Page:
National Fisherman

Mixed Catch 

lincIn Mixed Catch, NF Senior Editor Linc Bedrosian spotlights a wide range of commercial fishing-related news items from coast to coast.

A peek out the window at the message board on the Time and Temperature Building roof reveals that it's 96 degrees here in Portland, Maine. Now in Texas, folks would think a cold front was moving through, but in our little corner of the Northeast, this kind of heat is big news.

Fortunately, our air conditioning system is keeping the office comfortable. But on a day like today, it's hard to imagine that working conditions at sea are quite so pleasant.

The National Weather Service marine forecast covering coastal waters from Stonington, Maine, to Merrimack River, Mass., out to 25 nautical miles is calling for hazy conditions today, with southwest winds hitting 10 knots and seas running 2 to 3 feet. Does the breeze keep things cool enough when working the deck?

Let's hope so. Hauling strings of lobster traps in sweltering heat amidst the heady aroma of diesel fumes and a bait barrel filled with finely aged herring, for example, doesn't conjure up thoughts of an ideal working environment.

But fishermen work whether the weather is good or bad. They're fishing in bright sunshine or pelting rain, in summer heat or winter chill, or when winds are calm or punishing. They keep a watchful eye on the weather reports, but sometimes storms form quickly and they have to ride it out as best they can.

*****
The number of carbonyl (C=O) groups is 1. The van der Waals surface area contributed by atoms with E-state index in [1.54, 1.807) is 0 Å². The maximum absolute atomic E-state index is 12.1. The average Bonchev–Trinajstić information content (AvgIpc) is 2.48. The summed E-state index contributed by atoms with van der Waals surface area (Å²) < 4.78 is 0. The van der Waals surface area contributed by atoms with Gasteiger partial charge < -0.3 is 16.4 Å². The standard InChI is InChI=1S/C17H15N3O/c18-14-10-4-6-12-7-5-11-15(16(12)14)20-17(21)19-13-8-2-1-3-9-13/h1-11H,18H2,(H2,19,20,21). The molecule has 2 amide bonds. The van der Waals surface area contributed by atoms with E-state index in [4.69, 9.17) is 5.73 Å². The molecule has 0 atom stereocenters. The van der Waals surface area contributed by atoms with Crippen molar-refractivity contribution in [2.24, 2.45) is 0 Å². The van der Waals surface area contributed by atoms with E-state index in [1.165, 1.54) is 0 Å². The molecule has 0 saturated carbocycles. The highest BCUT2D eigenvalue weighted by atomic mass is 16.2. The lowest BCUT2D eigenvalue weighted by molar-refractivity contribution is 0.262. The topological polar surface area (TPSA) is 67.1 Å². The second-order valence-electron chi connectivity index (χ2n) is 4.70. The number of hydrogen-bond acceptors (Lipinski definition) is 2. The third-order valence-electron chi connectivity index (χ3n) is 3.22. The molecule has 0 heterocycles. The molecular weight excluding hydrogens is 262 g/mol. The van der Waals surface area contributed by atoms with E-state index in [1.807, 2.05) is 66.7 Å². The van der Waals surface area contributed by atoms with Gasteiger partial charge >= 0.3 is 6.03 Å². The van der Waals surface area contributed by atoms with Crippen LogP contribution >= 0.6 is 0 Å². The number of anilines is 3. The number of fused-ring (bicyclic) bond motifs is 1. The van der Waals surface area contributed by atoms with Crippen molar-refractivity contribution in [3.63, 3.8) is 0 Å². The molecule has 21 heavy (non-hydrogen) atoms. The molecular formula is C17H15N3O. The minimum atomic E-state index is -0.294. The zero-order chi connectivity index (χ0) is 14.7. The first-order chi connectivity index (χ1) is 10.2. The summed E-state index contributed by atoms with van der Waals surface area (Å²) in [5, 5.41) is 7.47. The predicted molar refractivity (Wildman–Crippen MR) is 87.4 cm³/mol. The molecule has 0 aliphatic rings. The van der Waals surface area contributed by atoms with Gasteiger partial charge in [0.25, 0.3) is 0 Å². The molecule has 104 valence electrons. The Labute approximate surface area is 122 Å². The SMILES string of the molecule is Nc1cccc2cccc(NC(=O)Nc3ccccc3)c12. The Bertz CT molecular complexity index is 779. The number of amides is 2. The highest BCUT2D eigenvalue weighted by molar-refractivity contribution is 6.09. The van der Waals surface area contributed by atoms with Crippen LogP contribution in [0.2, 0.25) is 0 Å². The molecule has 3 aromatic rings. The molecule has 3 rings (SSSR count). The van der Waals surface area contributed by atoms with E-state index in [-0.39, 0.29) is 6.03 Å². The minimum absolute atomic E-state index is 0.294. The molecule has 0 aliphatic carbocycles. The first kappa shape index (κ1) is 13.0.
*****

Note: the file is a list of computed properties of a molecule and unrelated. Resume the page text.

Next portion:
Their commitment to heading out to sea to catch fish, regardless of the weather — and the danger it may present — is just one of the qualities that make fishermen special. That commitment alone earns them the respect and thanks of seafood lovers everywhere.

National Fisherman Live

National Fisherman Live: 11/06/14

In this episode:

NOAA report touts 2013 landings, value increases
Panama fines GM salmon company Aquabounty
Gulf council passes Reef Fish Amendment 40
Maine elver quota cut by 2,000 pounds
Offshore mussel farm would be East Coast’s first

 

Inside the Industry

EAST SAND ISLAND, Oregon—Alexa Piggott is crawling through a dark, dusty, narrow tunnel on this 62-acre island at the mouth of the Columbia River. On the ground above her head sit thousands of seabirds. Piggott, a crew leader with Bird Research Northwest, is headed for an observation blind from which she'll be able to count them.
 
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NOAA and its fellow Natural Resource Damage Assessment trustees in the Deepwater Horizon oil spill have announced the signing of a formal Record of Decision to implement a gulf restoration plan. The 44 projects, totaling an estimated $627 million, will restore barrier islands, shorelines, dunes, underwater grasses and oyster beds.

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